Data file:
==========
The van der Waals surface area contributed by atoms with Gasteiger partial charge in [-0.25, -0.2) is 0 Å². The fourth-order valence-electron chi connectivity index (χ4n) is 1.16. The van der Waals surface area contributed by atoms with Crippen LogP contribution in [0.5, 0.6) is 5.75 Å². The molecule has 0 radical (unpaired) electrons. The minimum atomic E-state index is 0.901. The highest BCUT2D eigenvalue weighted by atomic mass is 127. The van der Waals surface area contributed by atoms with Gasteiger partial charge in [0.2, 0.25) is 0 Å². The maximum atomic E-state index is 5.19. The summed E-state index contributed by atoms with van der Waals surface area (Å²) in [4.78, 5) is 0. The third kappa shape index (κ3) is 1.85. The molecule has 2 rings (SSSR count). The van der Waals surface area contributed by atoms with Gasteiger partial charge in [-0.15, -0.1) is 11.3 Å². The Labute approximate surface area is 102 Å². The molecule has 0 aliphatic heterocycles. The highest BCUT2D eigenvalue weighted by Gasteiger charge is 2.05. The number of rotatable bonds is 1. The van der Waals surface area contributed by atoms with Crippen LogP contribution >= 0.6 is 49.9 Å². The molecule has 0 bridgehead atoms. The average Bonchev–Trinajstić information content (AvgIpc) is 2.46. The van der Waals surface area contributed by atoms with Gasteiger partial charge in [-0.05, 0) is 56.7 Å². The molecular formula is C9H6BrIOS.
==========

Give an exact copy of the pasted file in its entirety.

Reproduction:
The van der Waals surface area contributed by atoms with Gasteiger partial charge in [-0.25, -0.2) is 0 Å². The fourth-order valence-electron chi connectivity index (χ4n) is 1.16. The van der Waals surface area contributed by atoms with Crippen LogP contribution in [0.5, 0.6) is 5.75 Å². The molecule has 0 radical (unpaired) electrons. The minimum atomic E-state index is 0.901. The highest BCUT2D eigenvalue weighted by atomic mass is 127. The van der Waals surface area contributed by atoms with Gasteiger partial charge in [0.2, 0.25) is 0 Å². The maximum atomic E-state index is 5.19. The summed E-state index contributed by atoms with van der Waals surface area (Å²) in [4.78, 5) is 0. The third kappa shape index (κ3) is 1.85. The molecule has 2 rings (SSSR count). The van der Waals surface area contributed by atoms with Gasteiger partial charge in [-0.15, -0.1) is 11.3 Å². The Labute approximate surface area is 102 Å². The molecule has 0 aliphatic heterocycles. The highest BCUT2D eigenvalue weighted by Gasteiger charge is 2.05. The number of rotatable bonds is 1. The van der Waals surface area contributed by atoms with Crippen LogP contribution >= 0.6 is 49.9 Å². The molecule has 0 bridgehead atoms. The average Bonchev–Trinajstić information content (AvgIpc) is 2.46. The van der Waals surface area contributed by atoms with Gasteiger partial charge in [-0.05, 0) is 56.7 Å². The molecular formula is C9H6BrIOS.